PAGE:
|ISSN No. 1606-7754 Vol.20 No.1 April 2012|
Diabetes Mellitus is a condition of particular importance to the Maltese population. Currently 16.7% of the Maltese population is living with diabetes or impaired glucose tolerance. A cultural and historical evaluation of this area-restricted archipelago population has suggested that the associated high prevalence of diabetes may be the result of the Baker-Pederson hypothesis cycles following an original adaptation to a thrifty near starvation diet.
Diabetes Mellitus, culture, Malta, thrifty diet phenotype
Small island communities have particular geographical and cultural stressors that can influence the risk for developing a spectrum of metabolic diseases including diabetes and obesity. The Maltese archipelago, composed of three main inhabited islands - Malta, Gozo and Comino, is located in the Central Mediterranean. The archipelago’s strategic position at the crossroads of the Mediterranean shipping lanes has played a crucial role in the islands’ history and has ensured a varied genetic intermix involving the circum-Mediterranean and European populations. The Maltese saw a population influx from Sicily during the Stone age period about 5000 BCE with a cultural change occurring during the Bronze age when there appeared to be links with the Aegean [circa 2500 BCE], and with the Eastern Mediterranean cultures circa 900 BCE. After the Phoenician colonization [800 - 218 BCE], the archipelago has fallen under the domain of all the powers that have ruled the Mediterranean region - Rome and Byzantium [218 BCE -810], Arab [810 - 1090], Sicilian [1090 -1530], Order of St. John [1530 -1798], French [1798 -1800], and British [1800 - 1964]. Malta became an independent nation in 1964 and a republic in 1974, but remained within the British Commonwealth. It joined the European Union in 2004. The scope of the present paper is to review the possible interplay between the particular geographical and cultural characters of the Maltese population and the risk for developing type 2 diabetes mellitus.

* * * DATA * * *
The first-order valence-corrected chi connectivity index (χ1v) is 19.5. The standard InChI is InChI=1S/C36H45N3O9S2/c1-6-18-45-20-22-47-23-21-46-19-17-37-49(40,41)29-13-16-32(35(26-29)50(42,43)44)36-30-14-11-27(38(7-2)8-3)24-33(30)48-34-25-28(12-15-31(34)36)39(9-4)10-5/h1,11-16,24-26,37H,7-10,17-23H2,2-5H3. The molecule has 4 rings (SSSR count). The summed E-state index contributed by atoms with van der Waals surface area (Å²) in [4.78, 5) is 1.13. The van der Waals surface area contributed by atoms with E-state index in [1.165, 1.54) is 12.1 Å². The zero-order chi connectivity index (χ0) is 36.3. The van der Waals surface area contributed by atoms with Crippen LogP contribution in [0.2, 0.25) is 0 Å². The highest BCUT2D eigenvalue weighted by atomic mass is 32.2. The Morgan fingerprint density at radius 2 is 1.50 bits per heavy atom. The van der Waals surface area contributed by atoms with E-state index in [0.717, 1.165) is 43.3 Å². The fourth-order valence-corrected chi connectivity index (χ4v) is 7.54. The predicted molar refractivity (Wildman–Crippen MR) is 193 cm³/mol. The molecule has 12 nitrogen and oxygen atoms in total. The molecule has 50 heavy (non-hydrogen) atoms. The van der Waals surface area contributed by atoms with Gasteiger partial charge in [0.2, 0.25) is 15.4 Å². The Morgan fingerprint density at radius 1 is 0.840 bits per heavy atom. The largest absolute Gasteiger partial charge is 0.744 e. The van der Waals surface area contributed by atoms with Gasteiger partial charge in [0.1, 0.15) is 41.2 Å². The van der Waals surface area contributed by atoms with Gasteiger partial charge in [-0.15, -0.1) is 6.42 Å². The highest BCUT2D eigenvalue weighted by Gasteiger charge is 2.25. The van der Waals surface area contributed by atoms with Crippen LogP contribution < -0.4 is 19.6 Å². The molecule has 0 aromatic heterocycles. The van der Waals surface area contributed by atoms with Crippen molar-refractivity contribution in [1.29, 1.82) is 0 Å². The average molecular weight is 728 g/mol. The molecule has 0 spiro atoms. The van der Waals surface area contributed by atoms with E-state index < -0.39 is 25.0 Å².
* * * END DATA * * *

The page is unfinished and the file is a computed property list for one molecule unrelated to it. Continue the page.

Diabetes Mellitus is highly prevalent in the Maltese population contributing significantly towards population morbidity and mortality.1 Currently about 16.7% of the Maltese population is living with diabetes [9.2%] or impaired glucose tolerance [7.5%]. This compares closely to the estimated prevalence from other circum-Mediterranean countries that ranges from reported figures of 9.9% in Lebanon to 26.8% in Slovenia [Figure 1].2 This high prevalence in the Maltese population is responsible for one in four deaths of the Maltese people before the age of 65 years.3 In the Mediterranean region, the prevalence of Type 2 DM [T2DM] and impaired glucose tolerance [IGT] varies, but there appears to be a T2DM prevalence relationship with population density of the country and degree of urbanization.4 The Mediterranean area represents a unique regional example of the interplay of varying ethnic variations and socio-economic differences. The region can be regarded as a single unit with a large number of common ethnic and cultural features. The region is heterogeneous in terms of socio-economic and demographical factors. Thus, most of the Northern Mediterranean countries (European coast) share the features of other industrialized countries, while most of the Southern Mediterranean (African coast) belongs to the developing world or recently developed world. The Mediterranean islands and Eastern countries (Asian coast) share a mixture of these features.5
The problems associated with diabetes mellitus in Malta seem to have come to the fore in the latter part of the twentieth century, even though Maltese medical practitioners were familiar with the disease since earlier centuries. Early evidence of an interest in diabetic disorders by Maltese medical practitioners dates to the 17th Century.6 However, awareness of diabetes as a major public health problem in Malta was not recognized or felt until the 1950’s when the Chief Government Officer voiced his concerns about the disease.7 The problems of T2DM and the associated obesity have progressively increased in the last decades so that whereas the prevalence of known diabetics in 1981 was 5.9%, the estimated rate in 2003 was reported as 7.5%.2,8